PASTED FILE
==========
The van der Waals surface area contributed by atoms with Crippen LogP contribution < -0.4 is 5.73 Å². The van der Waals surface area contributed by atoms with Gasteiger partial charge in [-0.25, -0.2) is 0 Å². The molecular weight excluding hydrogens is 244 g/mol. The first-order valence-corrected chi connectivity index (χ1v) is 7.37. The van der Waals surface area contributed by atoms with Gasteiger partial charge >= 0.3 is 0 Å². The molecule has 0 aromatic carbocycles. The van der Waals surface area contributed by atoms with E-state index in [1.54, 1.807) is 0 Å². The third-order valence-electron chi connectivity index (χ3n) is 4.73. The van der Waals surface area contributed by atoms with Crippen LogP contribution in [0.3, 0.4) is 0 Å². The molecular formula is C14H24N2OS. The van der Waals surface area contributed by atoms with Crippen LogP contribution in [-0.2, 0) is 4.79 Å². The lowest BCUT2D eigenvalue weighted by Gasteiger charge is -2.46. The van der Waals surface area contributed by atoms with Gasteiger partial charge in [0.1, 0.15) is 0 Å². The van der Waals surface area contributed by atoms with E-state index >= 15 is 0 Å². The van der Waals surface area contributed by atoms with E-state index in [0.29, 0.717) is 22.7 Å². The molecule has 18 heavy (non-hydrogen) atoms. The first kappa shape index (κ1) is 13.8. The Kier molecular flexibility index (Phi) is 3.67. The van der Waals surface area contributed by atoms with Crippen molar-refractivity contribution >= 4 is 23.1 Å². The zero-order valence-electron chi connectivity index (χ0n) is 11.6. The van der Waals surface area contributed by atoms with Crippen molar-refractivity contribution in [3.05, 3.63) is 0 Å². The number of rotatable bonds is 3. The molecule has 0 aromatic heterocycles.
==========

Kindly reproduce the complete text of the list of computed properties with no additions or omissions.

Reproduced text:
The van der Waals surface area contributed by atoms with Crippen LogP contribution < -0.4 is 5.73 Å². The van der Waals surface area contributed by atoms with Gasteiger partial charge in [-0.25, -0.2) is 0 Å². The molecular weight excluding hydrogens is 244 g/mol. The first-order valence-corrected chi connectivity index (χ1v) is 7.37. The van der Waals surface area contributed by atoms with Gasteiger partial charge >= 0.3 is 0 Å². The molecule has 0 aromatic carbocycles. The van der Waals surface area contributed by atoms with E-state index in [1.54, 1.807) is 0 Å². The third-order valence-electron chi connectivity index (χ3n) is 4.73. The van der Waals surface area contributed by atoms with Crippen LogP contribution in [0.3, 0.4) is 0 Å². The molecular formula is C14H24N2OS. The van der Waals surface area contributed by atoms with Crippen LogP contribution in [-0.2, 0) is 4.79 Å². The lowest BCUT2D eigenvalue weighted by Gasteiger charge is -2.46. The van der Waals surface area contributed by atoms with Gasteiger partial charge in [0.1, 0.15) is 0 Å². The van der Waals surface area contributed by atoms with E-state index >= 15 is 0 Å². The van der Waals surface area contributed by atoms with E-state index in [0.29, 0.717) is 22.7 Å². The molecule has 18 heavy (non-hydrogen) atoms. The first kappa shape index (κ1) is 13.8. The Kier molecular flexibility index (Phi) is 3.67. The van der Waals surface area contributed by atoms with Crippen molar-refractivity contribution >= 4 is 23.1 Å². The zero-order valence-electron chi connectivity index (χ0n) is 11.6. The van der Waals surface area contributed by atoms with Crippen molar-refractivity contribution in [3.05, 3.63) is 0 Å². The number of rotatable bonds is 3. The molecule has 0 aromatic heterocycles.